Forced to Delete Photos? No Problem, Just Recover Them Later

Here’s a useful idea related to the memory card recovery tutorial we shared yesterday: if you’re ever confronted by someone who forces you to delete your photos (and our magical photographers’ rights gray card doesn’t work), go ahead and delete them! What most people don’t know is that deleted photos can easily be recovered afterward. Even photos on a memory card that’s formatted and completely wiped can usually be restored.

There are, however, a couple things you should keep in mind:

1. Carry Extra Memory Cards

Once you’re asked to delete images, you’ll want to stop using that memory card lest you overwrite them with subsequent photographs. Having extra memory cards with you will allow you to swap out the cards to be recovered later, leaving the deleted areas of the card untouched.

2. Practice Beforehand

Try deleting and recovering your photos beforehand to make sure that everything goes well. Then you can have confidence when deleting your photos that they’re not gone for good. Make sure you know how to use your recovery software successfully (we recommend PhotoRec).

There you have it… a easy solution for getting out of sticky situations when you’re confronted as a photographer while keeping your photographs!

Image credit: Policeman by StartTheDay

  • Antoine 星野

    Bad idea. NEVER delete your photos when asked for. This is like telling those criminal cops that they are right. If people don’t stand by their rights, those criminals will keep eating them away. If a few little law-inventing criminal cops are enough to stop you from taking pictures, don’t become a photographer to begin with.

  • sacredgeometry

    @Antoine I completely agree, we shouldn’t let people become intimidated by these suited monkeys. Especially when the law is on our side.

  • Josh Zytkiewicz

    Get a camera with dual card slots. Go out one day and shoot a bunch of boring pictures. If you’re approached, quickly switch to the boring card. On my camera it takes 3 button presses, and only for the 2nd one do I need to look at the screen.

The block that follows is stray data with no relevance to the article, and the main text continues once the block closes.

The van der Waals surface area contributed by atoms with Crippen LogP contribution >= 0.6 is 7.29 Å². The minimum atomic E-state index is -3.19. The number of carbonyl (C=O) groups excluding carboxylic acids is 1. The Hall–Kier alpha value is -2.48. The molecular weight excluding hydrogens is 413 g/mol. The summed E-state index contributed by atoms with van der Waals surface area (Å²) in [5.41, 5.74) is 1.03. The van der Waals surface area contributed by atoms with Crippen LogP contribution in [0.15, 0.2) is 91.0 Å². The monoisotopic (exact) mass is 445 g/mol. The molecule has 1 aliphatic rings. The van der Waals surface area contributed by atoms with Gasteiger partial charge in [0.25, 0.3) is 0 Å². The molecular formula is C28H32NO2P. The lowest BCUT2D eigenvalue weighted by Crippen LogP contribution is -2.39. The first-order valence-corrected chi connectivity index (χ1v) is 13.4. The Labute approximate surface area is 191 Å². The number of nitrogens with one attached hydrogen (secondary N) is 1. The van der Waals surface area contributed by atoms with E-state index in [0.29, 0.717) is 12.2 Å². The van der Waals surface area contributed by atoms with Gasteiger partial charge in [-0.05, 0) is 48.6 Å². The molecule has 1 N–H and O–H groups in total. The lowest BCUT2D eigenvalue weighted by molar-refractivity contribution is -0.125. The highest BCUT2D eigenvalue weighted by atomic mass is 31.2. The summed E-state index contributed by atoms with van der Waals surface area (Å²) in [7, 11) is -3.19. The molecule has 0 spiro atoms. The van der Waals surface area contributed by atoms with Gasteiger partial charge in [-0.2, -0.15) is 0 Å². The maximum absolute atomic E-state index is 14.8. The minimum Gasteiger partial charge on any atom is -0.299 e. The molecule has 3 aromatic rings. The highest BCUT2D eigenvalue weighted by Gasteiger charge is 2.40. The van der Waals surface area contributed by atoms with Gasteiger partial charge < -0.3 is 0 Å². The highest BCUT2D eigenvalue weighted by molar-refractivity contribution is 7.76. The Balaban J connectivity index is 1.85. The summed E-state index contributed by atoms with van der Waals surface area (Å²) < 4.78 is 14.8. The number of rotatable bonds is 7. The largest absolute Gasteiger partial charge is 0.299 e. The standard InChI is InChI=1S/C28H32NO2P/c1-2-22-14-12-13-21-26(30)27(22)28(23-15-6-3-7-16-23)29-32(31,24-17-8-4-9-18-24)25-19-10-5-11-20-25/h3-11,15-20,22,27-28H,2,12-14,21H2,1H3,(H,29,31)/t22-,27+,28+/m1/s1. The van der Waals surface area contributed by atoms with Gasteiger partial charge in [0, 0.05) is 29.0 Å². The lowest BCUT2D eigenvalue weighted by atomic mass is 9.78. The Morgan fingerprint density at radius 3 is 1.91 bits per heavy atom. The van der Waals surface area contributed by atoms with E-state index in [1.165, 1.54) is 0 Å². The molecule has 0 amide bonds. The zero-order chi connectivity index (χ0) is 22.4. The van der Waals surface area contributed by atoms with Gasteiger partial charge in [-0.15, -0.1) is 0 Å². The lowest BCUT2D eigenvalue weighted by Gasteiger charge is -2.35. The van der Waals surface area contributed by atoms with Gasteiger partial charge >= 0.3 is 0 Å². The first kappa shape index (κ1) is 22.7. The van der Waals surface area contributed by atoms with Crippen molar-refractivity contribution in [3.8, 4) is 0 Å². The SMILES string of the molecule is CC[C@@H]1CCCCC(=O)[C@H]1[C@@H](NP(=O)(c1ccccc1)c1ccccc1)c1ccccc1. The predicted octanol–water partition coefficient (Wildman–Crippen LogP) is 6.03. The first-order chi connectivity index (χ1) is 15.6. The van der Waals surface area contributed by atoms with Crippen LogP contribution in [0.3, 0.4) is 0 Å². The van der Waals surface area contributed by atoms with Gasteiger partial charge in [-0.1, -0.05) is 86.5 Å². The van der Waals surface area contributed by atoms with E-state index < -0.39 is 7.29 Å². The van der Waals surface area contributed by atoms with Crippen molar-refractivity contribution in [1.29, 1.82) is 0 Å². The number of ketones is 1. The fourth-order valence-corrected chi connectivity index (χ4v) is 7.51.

I still say don’t voluntarily show or delete your photos, but if your camera is taken and the police delete, they won’t even be deleting the right ones.

  • simong

    sometimes its easier to just delete, walkaway and recover then stand there and get into an arguement

  • Gizmoi

    I tried this once (I was bang to rights: did not have permission to photograph in a private venue). Didn’t work :(

  • //d.

    i’ve actually done this successfully on a number of occasions. used a mac app called Data rescue. as the post yesterday said just make sure you dont shoot any more shots after you’ve deleted… throw a blank card in to continue shooting. and set the deletion card aside.

    its funny because in some cases images from a LONG gime ago get recovered too. i’ve also used this app to recover about 20 gigs worth of photos that accidentally got thrown out during a backup/archiving session a while ago. so it works on hardrives too.

  • Colin Peddle

    Most newer Nikon DSLR’s allow you to hide pictures on the camera body. Great for street shooting when you see someone approaching you after you take a picture. Shoot a few snaps, see them coming and get to the hide picture menu option before they show up. Even if you only hide one or two before they get to you, you can delete the ones they see and show them they’re all gone. If recovery doesn’t work on the ones you deleted, you’ve still got a couple you didn’t.

  • Dukeicon

    I use a program called Recuva to recover files. Its free too!

  • Jasmin Gendron

    Great for Russia and North Korea trip!!!

  • Siddharth Singh

    Law on your side? Where? Communist China? You have to be kidding.

  • Teknisyan

    Lols… Yeah… the best is that you ask if there is a law prohibiting you from taking pictures. I was shooting once in a mall and the guard told me that taking pictures is not allowed.. then I told them… “yeah.. locals can’t take picture but tourist can?!!” then when he left I I kept on shooting.

  • Pete Khamphila

    Dual slots always come in handy. Or an Eye-fi card tethered to an iPhone so you can upload right away.

  • Ted Marlow

    was it a public square or a shopping mall?  most malls are private property.